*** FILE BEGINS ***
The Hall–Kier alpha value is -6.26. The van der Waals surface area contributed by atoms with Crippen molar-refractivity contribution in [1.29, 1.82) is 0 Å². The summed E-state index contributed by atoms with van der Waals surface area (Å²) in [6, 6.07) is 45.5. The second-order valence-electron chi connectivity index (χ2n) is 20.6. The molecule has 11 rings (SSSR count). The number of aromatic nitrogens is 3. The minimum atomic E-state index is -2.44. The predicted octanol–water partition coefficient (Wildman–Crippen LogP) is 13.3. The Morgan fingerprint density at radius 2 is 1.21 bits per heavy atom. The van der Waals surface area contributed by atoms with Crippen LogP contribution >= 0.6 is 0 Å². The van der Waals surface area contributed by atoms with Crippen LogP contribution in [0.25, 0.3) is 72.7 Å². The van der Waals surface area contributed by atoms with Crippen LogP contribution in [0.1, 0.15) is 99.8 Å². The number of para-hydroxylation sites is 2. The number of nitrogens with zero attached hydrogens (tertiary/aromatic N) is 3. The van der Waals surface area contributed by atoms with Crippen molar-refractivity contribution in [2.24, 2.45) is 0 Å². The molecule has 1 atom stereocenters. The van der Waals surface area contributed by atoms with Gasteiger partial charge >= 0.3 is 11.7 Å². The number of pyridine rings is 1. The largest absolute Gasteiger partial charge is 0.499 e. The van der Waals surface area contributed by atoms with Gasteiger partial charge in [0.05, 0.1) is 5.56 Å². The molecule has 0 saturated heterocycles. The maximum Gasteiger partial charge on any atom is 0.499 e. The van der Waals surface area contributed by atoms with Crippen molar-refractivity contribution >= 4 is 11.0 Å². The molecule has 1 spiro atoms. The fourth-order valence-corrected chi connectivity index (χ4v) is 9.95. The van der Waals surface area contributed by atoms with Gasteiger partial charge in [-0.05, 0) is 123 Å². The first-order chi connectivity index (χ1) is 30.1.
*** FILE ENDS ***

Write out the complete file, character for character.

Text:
The Hall–Kier alpha value is -6.26. The van der Waals surface area contributed by atoms with Crippen molar-refractivity contribution in [1.29, 1.82) is 0 Å². The summed E-state index contributed by atoms with van der Waals surface area (Å²) in [6, 6.07) is 45.5. The second-order valence-electron chi connectivity index (χ2n) is 20.6. The molecule has 11 rings (SSSR count). The number of aromatic nitrogens is 3. The minimum atomic E-state index is -2.44. The predicted octanol–water partition coefficient (Wildman–Crippen LogP) is 13.3. The Morgan fingerprint density at radius 2 is 1.21 bits per heavy atom. The van der Waals surface area contributed by atoms with Crippen LogP contribution >= 0.6 is 0 Å². The van der Waals surface area contributed by atoms with Crippen LogP contribution in [0.25, 0.3) is 72.7 Å². The van der Waals surface area contributed by atoms with Crippen LogP contribution in [0.1, 0.15) is 99.8 Å². The number of para-hydroxylation sites is 2. The number of nitrogens with zero attached hydrogens (tertiary/aromatic N) is 3. The van der Waals surface area contributed by atoms with Crippen molar-refractivity contribution in [2.24, 2.45) is 0 Å². The molecule has 1 atom stereocenters. The van der Waals surface area contributed by atoms with Gasteiger partial charge >= 0.3 is 11.7 Å². The number of pyridine rings is 1. The largest absolute Gasteiger partial charge is 0.499 e. The van der Waals surface area contributed by atoms with Gasteiger partial charge in [0.05, 0.1) is 5.56 Å². The molecule has 0 saturated heterocycles. The maximum Gasteiger partial charge on any atom is 0.499 e. The van der Waals surface area contributed by atoms with Crippen molar-refractivity contribution >= 4 is 11.0 Å². The molecule has 1 spiro atoms. The fourth-order valence-corrected chi connectivity index (χ4v) is 9.95. The van der Waals surface area contributed by atoms with Gasteiger partial charge in [-0.05, 0) is 123 Å². The first-order chi connectivity index (χ1) is 30.1.